One of the top pansy performers of the era was Jean Malin, who headlined NYC’s swanky Club Abbey in 1930. Clad in a tuxedo, he was described as “a six-foot-tall, 200-pound bruiser who also had an attitude and a lisp.” Singing songs like “I’d Rather Be Spanish Than Mannish,” the openly gay Malin would walk through the room and work the crowd, flirting with men and women alike. He also appeared in numerous Broadway shows and several films.

“Malin was a tremendous success and other club owners followed the lead,” wrote the Syracuse Journal. “Before the mainstream knew what happened, there was a hand on a hip for every light on Broadway.” There were other pansy stars, like Bruz Fletcher, who headlined Club Bali in Los Angeles, and Harry Rose, who flitted his wrists as he sang “Frankfurter Sandwiches.”

A Julian Eltinge poster from 1913.

“To some extent, the pansy was a very dandy figure,” Jeffreys explains. “A really well-dressed guy, more than likely with some makeup on. So it was a kind of quasi-drag but not really female impersonation. It was ‘gay’ drag.”

It was the end of Prohibition in 1933 that extinguished the Pansy Craze. The speakeasies shuttered, and authorities began paying attention again to what was going on in bars. And the growing popularity of movies and radio put the final nails in vaudeville. Broadway’s Palace Theater, where many pansy acts performed, was converted into a movie theater in 1932.

A year later, Malin died in a car accident. He was just 25.

Many other stars of the Pansy Craze also met tragic ends: Bert Savoy was struck and killed by lightning in 1923. Unable to find work as an out performer, Bruz Fletcher died by suicide at age 34. And, in 1967, Rae Bourbon was convicted of being an accomplice to murder, eventually dying in prison.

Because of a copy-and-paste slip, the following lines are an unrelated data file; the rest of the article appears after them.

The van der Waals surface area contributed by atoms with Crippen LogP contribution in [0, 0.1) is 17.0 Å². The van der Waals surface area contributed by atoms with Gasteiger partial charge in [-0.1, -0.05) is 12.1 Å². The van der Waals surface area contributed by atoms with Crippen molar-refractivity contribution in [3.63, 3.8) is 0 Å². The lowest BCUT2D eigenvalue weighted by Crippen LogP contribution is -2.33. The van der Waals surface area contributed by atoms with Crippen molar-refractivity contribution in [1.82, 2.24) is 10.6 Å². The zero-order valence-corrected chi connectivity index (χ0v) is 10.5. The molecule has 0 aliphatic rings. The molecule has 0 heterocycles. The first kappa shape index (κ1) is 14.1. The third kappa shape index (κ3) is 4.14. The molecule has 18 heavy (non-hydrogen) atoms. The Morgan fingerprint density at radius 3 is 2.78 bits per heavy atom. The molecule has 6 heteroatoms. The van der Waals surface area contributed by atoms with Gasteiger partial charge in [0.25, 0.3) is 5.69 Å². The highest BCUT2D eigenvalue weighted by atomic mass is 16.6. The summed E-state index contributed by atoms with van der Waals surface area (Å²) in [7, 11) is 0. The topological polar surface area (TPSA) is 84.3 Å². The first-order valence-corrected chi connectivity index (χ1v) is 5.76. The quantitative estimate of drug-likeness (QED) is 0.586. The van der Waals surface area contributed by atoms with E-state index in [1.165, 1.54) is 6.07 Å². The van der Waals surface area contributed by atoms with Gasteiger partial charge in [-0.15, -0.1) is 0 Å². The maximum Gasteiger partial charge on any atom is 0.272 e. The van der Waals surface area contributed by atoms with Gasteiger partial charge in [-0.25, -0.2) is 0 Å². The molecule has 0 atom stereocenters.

Drag went back into the closet and would remain there until after Stonewall. “In the ‘50s and ‘60s it was illegal in New York to even sell alcohol to a known homosexual,” Jeffreys notes. “The last thing you want to do is have something like a drag show going on to attract more attention.”

It would take decades before drag regained the spotlight, bigger and bolder than ever. But the legacy of the Pansy Craze can be seen in many performers of today: Earlier this month—almost 80 years after Rae Bourbon played Carnegie Hall—the equally ribald Bianca del Rio brought her show to the legendary venue.

Dan Avery is a writer-editor who focuses on culture, breaking news and LGBT rights. His work has appeared in Newsweek, The New York Times, Time Out New York, The Advocate and elsewhere.
@ItsDanAvery